Peter Mandelson’s State of the Race Memo Part 3

Some interesting stuff in this…have a read.

Imitation is the sincerest form of flattery so I welcome George Osborne following in our footsteps with these campaign memos.

But I notice in his latest one yesterday he began with the line, “It’s been another great week for our campaign”. Keep it up, George!

Something has just happened to this campaign – it’s come alive.

During the first ten days, we found it hard to persuade the media to do much more than anticipate David Cameron being carried shoulder high into Downing Street. With the Tories’ grip on News International and other Tory supporting newspapers, some broadcast coverage came to echo this received wisdom.

But Thursday’s ITV debate has put a spanner in these works. So, thanks Nick. Just by being there and being seen and heard properly for the first time, Mr Clegg has triggered a public reaction to this ‘closed shop’ election. Voters do not regard it as open and shut. They want to hear all the arguments about the big challenges following the global crisis. And they want policies, not public relations, properly debated. For this reason, there has been a strong, positive public response to Gordon Brown’s interview on The Andrew Marr Show this morning.

As the polls since Thursday have demonstrated, this is becoming the most fluid and unpredictable election in recent memory. A very large section of voters – perhaps as many as a third – are undecided about what they think is best for the country. A further mandate for Labour, which is showing steadiness and grip in very uncertain times. Or turning right with the Tories, however much a risk this might be. Or dallying with the Lib Dems, whatever they might stand for.

The public’s attitude to the two main parties is understandable. To many, Labour has had a good innings but now it’s somebody else’s turn. But equally, having looked at Cameron and Osborne, they feel there is less there than meets the eye.

But my bet is that most people will not follow through on their current flirtation with Nick. Why?

For three reasons. Voters will be reluctant to embrace a party that would cut tax credits, scrap Child Trust Funds and even offer an amnesty for illegal immigrants.

Second, a hung parliament may seem attractive to some but it may give disproportionate power to a small party holding the balance of power and bring its own danger. Important legislation, for example on fighting terrorism which the Lib Dems are likely to oppose, would be difficult to get through.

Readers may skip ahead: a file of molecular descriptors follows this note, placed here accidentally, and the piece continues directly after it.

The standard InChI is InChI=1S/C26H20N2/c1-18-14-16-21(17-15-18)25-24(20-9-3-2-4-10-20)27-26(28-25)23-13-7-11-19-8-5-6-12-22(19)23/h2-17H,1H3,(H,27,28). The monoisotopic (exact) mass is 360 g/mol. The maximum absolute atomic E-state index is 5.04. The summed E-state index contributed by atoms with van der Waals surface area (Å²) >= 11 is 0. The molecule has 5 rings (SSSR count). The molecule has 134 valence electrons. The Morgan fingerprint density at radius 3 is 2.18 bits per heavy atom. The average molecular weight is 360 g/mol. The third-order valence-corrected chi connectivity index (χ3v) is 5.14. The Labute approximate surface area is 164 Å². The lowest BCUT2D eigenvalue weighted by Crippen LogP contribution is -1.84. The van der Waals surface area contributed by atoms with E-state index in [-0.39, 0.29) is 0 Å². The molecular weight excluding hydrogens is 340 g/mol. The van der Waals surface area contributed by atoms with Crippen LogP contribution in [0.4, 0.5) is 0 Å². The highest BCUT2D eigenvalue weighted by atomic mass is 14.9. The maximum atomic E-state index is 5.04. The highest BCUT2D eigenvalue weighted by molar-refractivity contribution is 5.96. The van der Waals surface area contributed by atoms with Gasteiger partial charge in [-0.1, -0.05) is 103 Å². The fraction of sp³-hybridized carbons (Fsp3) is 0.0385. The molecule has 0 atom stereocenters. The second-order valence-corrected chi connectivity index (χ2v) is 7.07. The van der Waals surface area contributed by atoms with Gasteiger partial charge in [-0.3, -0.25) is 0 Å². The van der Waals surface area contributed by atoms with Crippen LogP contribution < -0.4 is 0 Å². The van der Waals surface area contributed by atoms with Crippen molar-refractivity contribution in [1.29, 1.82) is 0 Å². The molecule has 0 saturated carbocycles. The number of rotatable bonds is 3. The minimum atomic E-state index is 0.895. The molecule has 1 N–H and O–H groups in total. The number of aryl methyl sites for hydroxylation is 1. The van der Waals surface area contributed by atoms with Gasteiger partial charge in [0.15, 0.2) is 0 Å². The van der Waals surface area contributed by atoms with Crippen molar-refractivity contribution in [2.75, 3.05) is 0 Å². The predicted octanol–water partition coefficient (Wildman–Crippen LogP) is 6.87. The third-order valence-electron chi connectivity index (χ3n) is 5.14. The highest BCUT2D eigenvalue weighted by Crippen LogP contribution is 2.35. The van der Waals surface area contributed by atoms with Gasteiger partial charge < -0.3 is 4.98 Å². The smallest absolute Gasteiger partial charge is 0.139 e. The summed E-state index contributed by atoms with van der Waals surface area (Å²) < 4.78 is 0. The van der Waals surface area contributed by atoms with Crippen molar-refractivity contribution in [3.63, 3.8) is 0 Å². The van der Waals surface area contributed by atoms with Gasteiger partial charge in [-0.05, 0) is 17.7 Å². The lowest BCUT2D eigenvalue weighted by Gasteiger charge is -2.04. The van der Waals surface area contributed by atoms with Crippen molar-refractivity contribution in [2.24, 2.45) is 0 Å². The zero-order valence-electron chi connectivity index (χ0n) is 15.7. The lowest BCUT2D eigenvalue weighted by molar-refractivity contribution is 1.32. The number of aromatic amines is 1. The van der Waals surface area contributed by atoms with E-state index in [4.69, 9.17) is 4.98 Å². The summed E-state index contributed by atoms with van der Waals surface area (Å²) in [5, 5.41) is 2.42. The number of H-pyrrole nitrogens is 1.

And third, in these uncertain economic times, we need a strong, centred and united government – not one that might be rocked from side to side by Lib Dems chopping and changing their point of view. I am not against coalition government in principle – my grandfather served in Churchill’s wartime Cabinet – and for Britain, anything would be better than a Cameron-Osborne government. But a two party government may not be so stable without a single big unifying challenge facing it.

There’s another consideration for those tempted to vote Lib Dem because they want political change. The only party offering the real deal – radical reform of the Commons and Lords and the chance to vote for a new, fairer voting system – is Labour. If you vote Lib Dem and, in doing so, help the Tories win in those hundred or so Labour/Tory marginals where the election is going to be decided, that’s going to deliver the status quo, not change in our political system.

So, where does Labour’s campaign go from here? Redoubling our efforts to set out a strong vision of Britain’s future and fair policies for families in Britain. And pointing out the risks and costs of a Tory Government.

The right policies on the economy and schools, the NHS and policing are the public’s priorities. That’s what they want to hear about from us.

Voting for the Lib Dems means settling for second best, or worse. Getting the Tories in power would mean policies that de-rail the economy’s recovery and turn our public services into a do-it-yourself wish-list from which the well-off could afford to opt out and everyone else would have to put up with the consequences.

But one thing is for sure. This election’s going to the wire and Labour’s campaign is going to fight every inch of the way to get the current team re-elected. To switch to the Tories before our policies have succeeded fully in lifting Britain out of the recession would risk tipping Britain back into rising joblessness. And having to negotiate policies with the Lib Dems would likely blunt rather than sharpen our performance.

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